A City on Mars: Can We Settle Space, Should We Settle Space, and Have We Really Thought This Through? by Kelly Weinersmith
My rating: 4 of 5 stars
This is a sobering, thoroughly researched tome that throws quite a bit of cold water on the notion that we will be settling the Moon or Mars anytime soon. Not that it can't eventually be done (the authors think) but the technology will have to advance leaps and bounds beyond what it is at present (with the question of reproduction in space being among the thorniest). It will also be hella expensive no matter the level of technology, and at the end of this book I found myself wondering if the trillions of dollars it would take would be better staying on this planet to deal with the crisis of climate change.
This book tackles quite a few serious challenges to space settlement, with the longest and most unexpected section dealing with space law. This took me by surprise. I'd always thought the obstacles to overcome in terms of sheer survival would be the worst, but the laws and customs governing space settlement on other celestial bodies, and how they would need to be renegotiated as other countries on Earth get launch capability, are in some ways even more daunting. This gets more than a little into the weeds, but it was fascinating.
All these issues are serious, so the authors do a fine job of lightening things up. This book is funny in many places, which is a welcome contrast to the sometimes depressing subject matter. For example, when discussing the requirements of space suits and the dangers of decompression:
So why don't astronauts get bendy, choky, staggery, and deathy when they don space suits? Because they prebreathe pure oxygen before space walks, removing most of the nitrogen from their blood. No nitrogen, no nitrogen bubbles. Movies may have led you to believe heroic astronauts can slip on a space suit and leap to the rescue, but under current designs this would result in Brad Pitt clutching his joints and shambling to a very painful (if handsome) death.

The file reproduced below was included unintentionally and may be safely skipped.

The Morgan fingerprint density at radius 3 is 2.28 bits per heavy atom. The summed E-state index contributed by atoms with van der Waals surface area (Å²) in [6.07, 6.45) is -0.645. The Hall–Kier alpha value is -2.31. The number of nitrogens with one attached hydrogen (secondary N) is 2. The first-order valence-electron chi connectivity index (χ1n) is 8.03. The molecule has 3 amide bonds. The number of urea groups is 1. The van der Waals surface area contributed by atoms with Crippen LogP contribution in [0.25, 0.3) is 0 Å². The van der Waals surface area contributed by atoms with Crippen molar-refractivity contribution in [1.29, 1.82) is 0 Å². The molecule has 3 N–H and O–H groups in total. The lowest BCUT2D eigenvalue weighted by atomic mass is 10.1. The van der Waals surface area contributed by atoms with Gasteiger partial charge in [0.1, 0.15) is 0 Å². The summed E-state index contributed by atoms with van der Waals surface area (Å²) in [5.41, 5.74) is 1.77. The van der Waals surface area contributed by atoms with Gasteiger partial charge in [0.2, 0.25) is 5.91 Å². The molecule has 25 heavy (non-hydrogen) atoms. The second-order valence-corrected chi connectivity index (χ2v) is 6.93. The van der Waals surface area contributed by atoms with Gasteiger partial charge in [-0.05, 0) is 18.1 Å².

And discussing the possible commercialization of space:
Our perspective in this book is that in the wildly alien environment of space, human nature will remain decidedly earthy. So while we don't know whether your grandchildren's grandchildren will inhabit underground Martian caves or floating cells of kombucha skin in the Venusian skies, we can be certain that wherever they are in the cosmos, Ronald McDonald will find them.
And finally, talking about space food/drink:
And what of Earth's most beloved drinks--wine, beer and liquor? There has been at least one tipple on another world. It happened in 1969, when Buzz Aldrin took Communion in the Eagle lander. That's one small sip for a man, one giant leap for man wined.
The narrative is also leavened by many cute little cartoons from the co-author, Zach. (Although some of them are so tiny it almost takes a magnifying glass to read.) This is not a deeply scientific book but rather a pop-science book, but it is very entertaining and thought-provoking and is worth your time.
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